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Political Blogging in the 2008 US Elections

I've made it to the Association of Internet Researchers conference in windy Milwaukee, and promptly managed to seriously upset my stomach - so let's see how we go today. The first speaker in my first session at AoIR 2009 is Aaron S. Veenstra, whose focus is on political blogging during the 2008 US elections. He notes the emergence of what he calls 'new' new media - YouTube, Facebook, Twitter - and these have affected the way we think about political blogging, too.

Overall, too, blogging itself is increasingly difficult to define as technical definitions are dynamic and blogging genres are inconsistent at the top end and incredibly varied at the bottom end. The top tier of blogs may now be separating from the field, and liberal and conservative blogs (in the US) are growing apart; additionally, it is also important to distinguish between community and individual functions.

There is little in-depth research on political blog readers to date, in relation to their attitudes, behaviours, and demographics; indeed, what research there is is sometimes internally contradictory or limited to very small numbers of bloggers. What should be applied to this, Aaron suggests, is a focus on political sophistication - including sub-dimensions such as interest, attention, knowledge, attitude constraint, and active information processing: how do blog readers rate, as compared to the general population, on these measures?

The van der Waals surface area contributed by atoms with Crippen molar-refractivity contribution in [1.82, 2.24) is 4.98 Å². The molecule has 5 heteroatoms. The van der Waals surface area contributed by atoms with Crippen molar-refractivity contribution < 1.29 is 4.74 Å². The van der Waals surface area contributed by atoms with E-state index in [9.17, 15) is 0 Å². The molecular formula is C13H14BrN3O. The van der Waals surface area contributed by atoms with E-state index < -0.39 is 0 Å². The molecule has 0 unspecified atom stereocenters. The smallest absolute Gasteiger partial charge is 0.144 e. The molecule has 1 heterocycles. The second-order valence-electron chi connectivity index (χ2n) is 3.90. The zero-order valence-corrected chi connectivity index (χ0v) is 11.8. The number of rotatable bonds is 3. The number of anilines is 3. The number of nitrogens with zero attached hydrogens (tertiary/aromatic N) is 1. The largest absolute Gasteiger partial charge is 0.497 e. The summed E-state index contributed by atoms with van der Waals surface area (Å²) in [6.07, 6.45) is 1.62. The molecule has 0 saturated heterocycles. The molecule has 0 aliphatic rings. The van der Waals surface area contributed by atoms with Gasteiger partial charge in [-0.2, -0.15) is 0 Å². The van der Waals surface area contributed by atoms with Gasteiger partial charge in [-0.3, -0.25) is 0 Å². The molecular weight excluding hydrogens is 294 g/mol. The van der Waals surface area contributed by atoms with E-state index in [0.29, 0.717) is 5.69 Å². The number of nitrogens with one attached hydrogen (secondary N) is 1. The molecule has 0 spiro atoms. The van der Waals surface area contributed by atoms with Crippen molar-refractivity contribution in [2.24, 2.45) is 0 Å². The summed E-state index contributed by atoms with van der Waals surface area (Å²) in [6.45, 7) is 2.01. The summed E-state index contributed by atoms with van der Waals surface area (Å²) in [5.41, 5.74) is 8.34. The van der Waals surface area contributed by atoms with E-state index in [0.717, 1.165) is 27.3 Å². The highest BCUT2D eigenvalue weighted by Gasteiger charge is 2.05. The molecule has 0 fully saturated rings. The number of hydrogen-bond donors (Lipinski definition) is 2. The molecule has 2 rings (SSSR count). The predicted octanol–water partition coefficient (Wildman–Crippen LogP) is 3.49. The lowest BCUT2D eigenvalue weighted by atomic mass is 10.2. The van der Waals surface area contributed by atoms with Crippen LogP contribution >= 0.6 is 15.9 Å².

Aaron was involved in conducting a panel with some 17,000 participants. The idea here was in part also to examine age differences, but as it turned out, only 4% of teenagers in the panel read blogs, so there wasn't a large enough group of people to study here. Overall, blog readers turned out t be more likely to be male, more educated, and conservative blog readers had a higher income; there was no signficant difference in race or age, and the median age was around 52.

Liberal blog users also followed news satires, online commentary, and public proadcasting (in good part, more recent genres, then); conservatives were more likely to follow Fox News and religious programmes. Blog use turned out to be a good predictor for other forms of political participation, too. Liberal blog use was a stronger predictor for political participation, online participation, and content creation (but this may be related to the specific context of this election, not a general observation).

Overall, then, blog use is not strongly predicted by demographics; political blogs are not for the young, in the main, though. The blogs act as gathering points for already committed participants. What still needs to be answered, however, is whether blog readers are classically politically sophisticated or whether this is a new form of media sophistication - and how blog readers interpret the news when it is presented through the filter of the blogosphere.

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